PRINCETON, NJ -- Seventeen percent of Americans say they are satisfied with the way things are going in the United States at this time, the low point in a year when satisfaction levels generally have been in the 20% range.
The current 17% satisfaction rating is low from a historical perspective, but still exceeds the all-time low, 7% in an October 2008 poll. Gallup first asked this trend question in 1979.
More generally, satisfaction averaged 22% this year, lower than all but three yearly averages -- 2008 (15%), 1979 (19%), and 1992 (21%). The historical average across all years is 40%, and the yearly averages have been below that mark since 2006.
The United States' continuing economic struggles are likely the reason behind the low satisfaction levels. Gallup's "most important problem" question confirms this, as 30% of Americans say the economy in general is the top problem and 24% say unemployment or jobs specifically, easily the top two issues mentioned. Thirteen percent mention dissatisfaction with the government, 10% the federal budget deficit, and 8% healthcare.
Either the economy or unemployment has been the top problem each month since February 2008. Those two issues have ranked first and second each month this year.
Americans end the year in a rather sour mood, with only 17% satisfied with the way things are going in the United States. Satisfaction has been below the historical average in each of the last five years, and has recovered only modestly from the record lows of 2008. Satisfaction levels will probably not show sustained improvement until the economy turns around, as the economy typically weighs heavily in Americans' assessments of whether they are satisfied or dissatisfied with conditions in the United States.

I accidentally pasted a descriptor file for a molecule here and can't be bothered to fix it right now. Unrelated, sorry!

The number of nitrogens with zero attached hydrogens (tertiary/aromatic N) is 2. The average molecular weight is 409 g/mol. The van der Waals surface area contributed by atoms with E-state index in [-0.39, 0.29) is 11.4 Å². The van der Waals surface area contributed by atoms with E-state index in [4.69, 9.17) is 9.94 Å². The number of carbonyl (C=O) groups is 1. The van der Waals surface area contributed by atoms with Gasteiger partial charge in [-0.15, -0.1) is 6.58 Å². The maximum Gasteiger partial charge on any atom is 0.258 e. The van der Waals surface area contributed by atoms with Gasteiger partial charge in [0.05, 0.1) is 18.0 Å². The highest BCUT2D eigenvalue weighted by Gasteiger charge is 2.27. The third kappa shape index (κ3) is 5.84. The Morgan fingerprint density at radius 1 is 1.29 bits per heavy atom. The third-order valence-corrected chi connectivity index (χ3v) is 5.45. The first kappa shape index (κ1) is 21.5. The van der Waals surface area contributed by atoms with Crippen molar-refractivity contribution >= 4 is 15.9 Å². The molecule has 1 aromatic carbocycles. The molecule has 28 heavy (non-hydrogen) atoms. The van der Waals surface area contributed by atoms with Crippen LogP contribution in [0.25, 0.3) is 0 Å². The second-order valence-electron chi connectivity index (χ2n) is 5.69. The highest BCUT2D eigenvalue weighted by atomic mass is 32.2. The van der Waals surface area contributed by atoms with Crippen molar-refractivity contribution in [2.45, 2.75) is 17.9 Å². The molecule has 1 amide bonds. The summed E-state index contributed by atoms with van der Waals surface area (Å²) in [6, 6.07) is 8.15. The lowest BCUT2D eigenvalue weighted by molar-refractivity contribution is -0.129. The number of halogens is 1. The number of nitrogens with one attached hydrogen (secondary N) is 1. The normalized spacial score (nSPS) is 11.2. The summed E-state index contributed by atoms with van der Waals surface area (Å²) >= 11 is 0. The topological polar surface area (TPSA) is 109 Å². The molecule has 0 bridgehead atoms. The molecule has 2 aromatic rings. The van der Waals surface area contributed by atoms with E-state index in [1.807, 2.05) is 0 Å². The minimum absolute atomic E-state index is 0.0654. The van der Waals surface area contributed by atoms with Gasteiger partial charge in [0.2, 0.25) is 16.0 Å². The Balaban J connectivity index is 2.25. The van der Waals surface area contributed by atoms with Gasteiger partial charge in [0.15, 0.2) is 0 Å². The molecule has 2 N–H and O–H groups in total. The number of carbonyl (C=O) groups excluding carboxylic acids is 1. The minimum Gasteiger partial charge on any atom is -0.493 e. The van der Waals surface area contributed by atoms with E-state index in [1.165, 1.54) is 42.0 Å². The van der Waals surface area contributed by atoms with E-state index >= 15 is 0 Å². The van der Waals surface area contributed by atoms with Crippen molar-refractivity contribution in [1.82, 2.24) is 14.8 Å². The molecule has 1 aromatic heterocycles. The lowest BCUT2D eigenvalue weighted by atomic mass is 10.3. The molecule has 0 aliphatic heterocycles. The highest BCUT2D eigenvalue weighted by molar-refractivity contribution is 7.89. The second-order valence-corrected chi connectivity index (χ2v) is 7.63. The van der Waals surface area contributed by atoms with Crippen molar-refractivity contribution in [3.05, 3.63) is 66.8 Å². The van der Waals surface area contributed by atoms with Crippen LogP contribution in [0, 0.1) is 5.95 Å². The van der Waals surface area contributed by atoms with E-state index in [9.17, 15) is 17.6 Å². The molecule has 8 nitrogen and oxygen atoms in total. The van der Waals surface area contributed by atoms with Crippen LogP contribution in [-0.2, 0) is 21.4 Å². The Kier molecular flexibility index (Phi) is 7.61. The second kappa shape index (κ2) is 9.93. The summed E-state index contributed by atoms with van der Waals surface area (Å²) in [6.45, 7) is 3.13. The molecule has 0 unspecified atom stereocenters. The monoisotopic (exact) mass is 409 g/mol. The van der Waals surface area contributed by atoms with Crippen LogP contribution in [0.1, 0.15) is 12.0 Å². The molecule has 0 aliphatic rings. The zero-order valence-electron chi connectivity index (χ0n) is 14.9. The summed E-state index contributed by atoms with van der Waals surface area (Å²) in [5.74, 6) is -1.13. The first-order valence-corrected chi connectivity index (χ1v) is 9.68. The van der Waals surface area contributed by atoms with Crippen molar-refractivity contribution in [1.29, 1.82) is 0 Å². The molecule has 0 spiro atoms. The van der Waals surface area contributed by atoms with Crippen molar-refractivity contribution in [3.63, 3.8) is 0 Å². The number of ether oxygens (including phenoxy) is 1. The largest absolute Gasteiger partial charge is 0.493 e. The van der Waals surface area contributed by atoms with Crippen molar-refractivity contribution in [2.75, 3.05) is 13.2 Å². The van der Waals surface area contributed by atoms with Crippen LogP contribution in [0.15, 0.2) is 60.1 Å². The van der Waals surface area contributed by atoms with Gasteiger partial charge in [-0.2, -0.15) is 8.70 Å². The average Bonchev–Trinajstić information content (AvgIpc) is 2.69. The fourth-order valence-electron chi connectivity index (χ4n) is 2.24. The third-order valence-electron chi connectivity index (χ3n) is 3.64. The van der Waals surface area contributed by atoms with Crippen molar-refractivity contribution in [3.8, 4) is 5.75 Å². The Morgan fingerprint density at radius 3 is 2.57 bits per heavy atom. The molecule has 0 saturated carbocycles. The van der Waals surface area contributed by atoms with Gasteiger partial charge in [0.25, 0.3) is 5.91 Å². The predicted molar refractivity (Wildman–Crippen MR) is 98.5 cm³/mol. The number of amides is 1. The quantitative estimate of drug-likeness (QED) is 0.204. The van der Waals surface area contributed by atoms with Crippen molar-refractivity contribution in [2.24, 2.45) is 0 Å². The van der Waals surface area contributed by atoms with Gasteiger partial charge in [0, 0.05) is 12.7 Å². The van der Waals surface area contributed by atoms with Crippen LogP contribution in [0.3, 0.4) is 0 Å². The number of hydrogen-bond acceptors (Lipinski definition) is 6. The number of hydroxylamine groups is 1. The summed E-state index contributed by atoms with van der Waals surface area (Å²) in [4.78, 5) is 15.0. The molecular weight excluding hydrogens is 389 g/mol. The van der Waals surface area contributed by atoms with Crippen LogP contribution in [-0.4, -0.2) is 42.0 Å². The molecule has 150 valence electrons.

Results for this Gallup poll are based on telephone interviews conducted Dec. 10-12, 2010, with a random sample of 1,019 adults, aged 18 and older, living in the continental U.S., selected using random-digit-dial sampling.
For results based on the total sample of national adults, one can say with 95% confidence that the maximum margin of sampling error is ±4 percentage points.
Interviews are conducted with respondents on landline telephones (for respondents with a landline telephone) and cellular phones (for respondents who are cell phone-only). Each sample includes a minimum quota of 150 cell phone-only respondents and 850 landline respondents, with additional minimum quotas among landline respondents for gender within region. Landline respondents are chosen at random within each household on the basis of which member had the most recent birthday.
Samples are weighted by gender, age, race, education, region, and phone lines. Demographic weighting targets are based on the March 2009 Current Population Survey figures for the aged 18 and older non-institutionalized population living in continental U.S. telephone households. All reported margins of sampling error include the computed design effects for weighting and sample design.
In addition to sampling error, question wording and practical difficulties in conducting surveys can introduce error or bias into the findings of public opinion polls.
For more details on Gallup's polling methodology, visit http://www.gallup.com/.